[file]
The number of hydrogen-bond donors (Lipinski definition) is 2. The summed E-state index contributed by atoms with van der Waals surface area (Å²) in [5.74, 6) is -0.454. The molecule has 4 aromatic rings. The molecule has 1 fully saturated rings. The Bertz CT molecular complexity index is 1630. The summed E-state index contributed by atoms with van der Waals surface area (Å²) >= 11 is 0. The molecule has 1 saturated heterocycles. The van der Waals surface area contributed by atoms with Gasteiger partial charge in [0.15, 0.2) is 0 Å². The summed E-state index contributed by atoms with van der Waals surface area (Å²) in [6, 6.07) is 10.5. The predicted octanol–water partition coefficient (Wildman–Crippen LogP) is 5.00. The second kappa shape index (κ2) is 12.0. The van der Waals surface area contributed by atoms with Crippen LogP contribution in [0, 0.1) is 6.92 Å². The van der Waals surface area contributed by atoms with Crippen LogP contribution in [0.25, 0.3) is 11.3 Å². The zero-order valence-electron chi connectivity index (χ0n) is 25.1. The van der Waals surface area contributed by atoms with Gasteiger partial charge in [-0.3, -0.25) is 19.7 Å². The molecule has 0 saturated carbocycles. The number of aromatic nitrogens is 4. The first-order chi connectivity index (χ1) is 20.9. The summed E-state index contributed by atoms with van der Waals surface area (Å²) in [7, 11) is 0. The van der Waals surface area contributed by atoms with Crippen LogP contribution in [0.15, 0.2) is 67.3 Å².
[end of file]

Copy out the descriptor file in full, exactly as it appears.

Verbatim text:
The number of hydrogen-bond donors (Lipinski definition) is 2. The summed E-state index contributed by atoms with van der Waals surface area (Å²) in [5.74, 6) is -0.454. The molecule has 4 aromatic rings. The molecule has 1 fully saturated rings. The Bertz CT molecular complexity index is 1630. The summed E-state index contributed by atoms with van der Waals surface area (Å²) >= 11 is 0. The molecule has 1 saturated heterocycles. The van der Waals surface area contributed by atoms with Gasteiger partial charge in [0.15, 0.2) is 0 Å². The summed E-state index contributed by atoms with van der Waals surface area (Å²) in [6, 6.07) is 10.5. The predicted octanol–water partition coefficient (Wildman–Crippen LogP) is 5.00. The second kappa shape index (κ2) is 12.0. The van der Waals surface area contributed by atoms with Crippen LogP contribution in [0, 0.1) is 6.92 Å². The van der Waals surface area contributed by atoms with Crippen LogP contribution in [0.25, 0.3) is 11.3 Å². The zero-order valence-electron chi connectivity index (χ0n) is 25.1. The van der Waals surface area contributed by atoms with Gasteiger partial charge in [-0.3, -0.25) is 19.7 Å². The molecule has 0 saturated carbocycles. The number of aromatic nitrogens is 4. The first-order chi connectivity index (χ1) is 20.9. The summed E-state index contributed by atoms with van der Waals surface area (Å²) in [7, 11) is 0. The van der Waals surface area contributed by atoms with Crippen LogP contribution in [0.15, 0.2) is 67.3 Å².